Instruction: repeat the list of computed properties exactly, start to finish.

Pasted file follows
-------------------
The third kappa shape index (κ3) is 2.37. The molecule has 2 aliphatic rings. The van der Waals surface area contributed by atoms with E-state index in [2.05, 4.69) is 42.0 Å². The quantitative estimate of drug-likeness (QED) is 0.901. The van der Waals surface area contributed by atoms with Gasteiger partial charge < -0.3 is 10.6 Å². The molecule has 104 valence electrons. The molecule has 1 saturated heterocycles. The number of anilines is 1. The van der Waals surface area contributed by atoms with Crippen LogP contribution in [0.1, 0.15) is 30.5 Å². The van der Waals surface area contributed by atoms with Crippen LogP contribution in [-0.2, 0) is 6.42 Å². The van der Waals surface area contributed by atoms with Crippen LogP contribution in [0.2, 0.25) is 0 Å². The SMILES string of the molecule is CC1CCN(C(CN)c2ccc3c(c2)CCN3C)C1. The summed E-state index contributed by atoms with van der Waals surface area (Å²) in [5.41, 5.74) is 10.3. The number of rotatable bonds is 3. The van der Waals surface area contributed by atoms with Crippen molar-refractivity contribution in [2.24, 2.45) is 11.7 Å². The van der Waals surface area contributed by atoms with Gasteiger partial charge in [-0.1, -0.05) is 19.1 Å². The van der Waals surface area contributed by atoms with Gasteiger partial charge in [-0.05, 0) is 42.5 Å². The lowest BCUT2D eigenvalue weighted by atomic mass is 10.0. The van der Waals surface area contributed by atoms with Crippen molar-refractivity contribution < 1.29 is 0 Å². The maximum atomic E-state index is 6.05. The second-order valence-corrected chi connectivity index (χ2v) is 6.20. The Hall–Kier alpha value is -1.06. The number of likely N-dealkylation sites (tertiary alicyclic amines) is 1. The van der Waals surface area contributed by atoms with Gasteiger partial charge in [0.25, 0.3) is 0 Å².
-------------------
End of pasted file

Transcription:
The third kappa shape index (κ3) is 2.37. The molecule has 2 aliphatic rings. The van der Waals surface area contributed by atoms with E-state index in [2.05, 4.69) is 42.0 Å². The quantitative estimate of drug-likeness (QED) is 0.901. The van der Waals surface area contributed by atoms with Gasteiger partial charge < -0.3 is 10.6 Å². The molecule has 104 valence electrons. The molecule has 1 saturated heterocycles. The number of anilines is 1. The van der Waals surface area contributed by atoms with Crippen LogP contribution in [0.1, 0.15) is 30.5 Å². The van der Waals surface area contributed by atoms with Crippen LogP contribution in [-0.2, 0) is 6.42 Å². The van der Waals surface area contributed by atoms with Crippen LogP contribution in [0.2, 0.25) is 0 Å². The SMILES string of the molecule is CC1CCN(C(CN)c2ccc3c(c2)CCN3C)C1. The summed E-state index contributed by atoms with van der Waals surface area (Å²) in [5.41, 5.74) is 10.3. The number of rotatable bonds is 3. The van der Waals surface area contributed by atoms with Crippen molar-refractivity contribution in [2.24, 2.45) is 11.7 Å². The van der Waals surface area contributed by atoms with Gasteiger partial charge in [-0.1, -0.05) is 19.1 Å². The van der Waals surface area contributed by atoms with Gasteiger partial charge in [-0.05, 0) is 42.5 Å². The lowest BCUT2D eigenvalue weighted by atomic mass is 10.0. The van der Waals surface area contributed by atoms with Crippen molar-refractivity contribution < 1.29 is 0 Å². The maximum atomic E-state index is 6.05. The second-order valence-corrected chi connectivity index (χ2v) is 6.20. The Hall–Kier alpha value is -1.06. The number of likely N-dealkylation sites (tertiary alicyclic amines) is 1. The van der Waals surface area contributed by atoms with Gasteiger partial charge in [0.25, 0.3) is 0 Å².